• Sarah Baker says:

      Somehow yes, lower criteria to help him out so he can be right and successful. Maybe he is trying really hard to be right. Does he know a foot target you can put at the end of the teeter to help him find the end? If it is getting better you are on the right track! I bring Skeptic’s target back out if he forgets how to find the very end of the board.

      • Jeri Prekop says:

        He does but when i put it on the end of the board – it did not seem to make a difference

        • Sarah Baker says:

          Then something could missing with the target or teeter training. Do you have video? Is your dog really excited to do the teeter? How proofed is the end of the board behavior off of the teeter?

          • Jeri Prekop says:

            I do have video – I can post it here?

          • Jeri Prekop says:

            He is pretty excited to do it!

          • Jeri Prekop says:

            Pls clarify what you mean by “end off board behavior off the teeter” He will hop onto the low end and stay as I move away and go back to reward. Did this too with teeter propped up – he would run up to the end

          • Sarah Baker says:

            I meant end of the board behavior, sorry. But I would just go back a few steps and rebuild the behavior.

  • Jeri Prekop says:

    Sarah/ did you just shape the down on the end of the board when it was low? Or did you use foot target??

  • Jeri Prekop says:

    Hi Sarah – liking your teeter method. I’ve previously trained It using that 2- table method. After you teach the bottom behavior on the end- do you work with a lowered teeter- teaching them to drive to the end of the raised board ? It looked like your pup ran to the end of a full height teeter.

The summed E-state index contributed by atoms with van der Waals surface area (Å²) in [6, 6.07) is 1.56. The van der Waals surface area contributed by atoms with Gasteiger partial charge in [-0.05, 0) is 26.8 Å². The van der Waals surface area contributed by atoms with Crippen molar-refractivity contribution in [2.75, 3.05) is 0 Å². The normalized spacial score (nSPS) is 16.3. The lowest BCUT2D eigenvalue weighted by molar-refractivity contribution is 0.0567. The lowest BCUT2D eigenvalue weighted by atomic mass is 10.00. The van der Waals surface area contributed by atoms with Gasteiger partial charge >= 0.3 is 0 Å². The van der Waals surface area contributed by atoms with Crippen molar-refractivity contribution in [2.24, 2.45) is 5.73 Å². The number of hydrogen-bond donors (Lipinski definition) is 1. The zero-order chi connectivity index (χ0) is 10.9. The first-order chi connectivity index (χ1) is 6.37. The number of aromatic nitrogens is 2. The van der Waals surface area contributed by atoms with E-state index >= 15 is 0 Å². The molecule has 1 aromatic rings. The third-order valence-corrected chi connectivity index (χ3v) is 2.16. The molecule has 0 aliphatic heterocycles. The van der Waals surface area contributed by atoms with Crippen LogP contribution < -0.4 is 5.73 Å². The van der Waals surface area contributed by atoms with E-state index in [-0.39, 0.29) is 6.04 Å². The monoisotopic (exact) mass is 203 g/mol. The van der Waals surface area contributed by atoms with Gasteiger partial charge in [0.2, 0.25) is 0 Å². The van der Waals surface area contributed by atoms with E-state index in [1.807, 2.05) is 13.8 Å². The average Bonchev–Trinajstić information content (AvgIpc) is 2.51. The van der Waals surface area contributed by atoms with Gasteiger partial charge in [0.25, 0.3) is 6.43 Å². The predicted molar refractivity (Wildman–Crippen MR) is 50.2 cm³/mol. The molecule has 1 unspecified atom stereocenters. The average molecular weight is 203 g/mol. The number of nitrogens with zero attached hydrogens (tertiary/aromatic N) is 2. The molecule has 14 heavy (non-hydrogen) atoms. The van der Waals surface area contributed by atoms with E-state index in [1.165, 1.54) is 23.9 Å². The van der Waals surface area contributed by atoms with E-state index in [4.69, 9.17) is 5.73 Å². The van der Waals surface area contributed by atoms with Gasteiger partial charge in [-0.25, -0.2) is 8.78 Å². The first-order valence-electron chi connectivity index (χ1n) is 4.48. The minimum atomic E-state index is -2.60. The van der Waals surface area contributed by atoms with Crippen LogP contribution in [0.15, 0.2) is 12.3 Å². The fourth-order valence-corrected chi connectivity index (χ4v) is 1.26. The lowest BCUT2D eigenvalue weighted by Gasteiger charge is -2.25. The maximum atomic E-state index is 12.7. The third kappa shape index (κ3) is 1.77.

• Sarah Baker says:

      Thanks! I also went back and taught a front foot stationary target that I put on the end of the teeter to help him drive to the end when I was not there. I started it on the flat then worked just the end of the board with it.

      I will definitely use a lower teeter if the dog is fearful but usually we have done enough plank work prep that the dogs can run up full height. Skeptic was confident about planks and heights so he could run to the end of a full height teeter right away.

  • Susan Hayes says:

    My Golden Retriever is 19 months old. She is the bravest Golden I’ve ever had. She was doing the teeter just fine. But now, she is afraid. Nothing happened. She didn’t fall off or anything. Someone told me that Goldens go through a fearful stage at 18 months and to not push it and avoid the teeter. What is your advice?

    • Sarah Baker says:

      For all dogs, there are often 3 fear periods that can happen around 8 weeks, 8 months and 18 months. I would definitely take a week or so off. If you have any video, go back and analyze her body language. Was she having fun on the teeter? Was she tentative? Were her ears forward or back? Maybe she was afraid and the fear has just reached the point where she does not want to do the teeter at all… Either way, when you restart teeter training, I would go waaayyyy back in training, like to the bang game with just a little bit of motion. I would watch for her to be having fun and to be offering to bang the board. I would only move forward (adding more bang and more end of board criteria) if she is confident and having fun.

  • Sarah Anger says:

    Would you recommend waiting until 9 months of age to start anything beyond the bang game and would you still recommend teaching a down at the end of the teeter in a larger dog?

    • Sarah Baker says:

      I want to wait until I feel they are safe from falling off. That means having enough body awareness, core strength and understanding of their job (to drive to the end of the board and stay focused forward).
      I still think that a down is a good way to get a nice weight shift but it is not necessary. I am retraining Hops to do a 4 on teeter instead of a 2 on 2 off.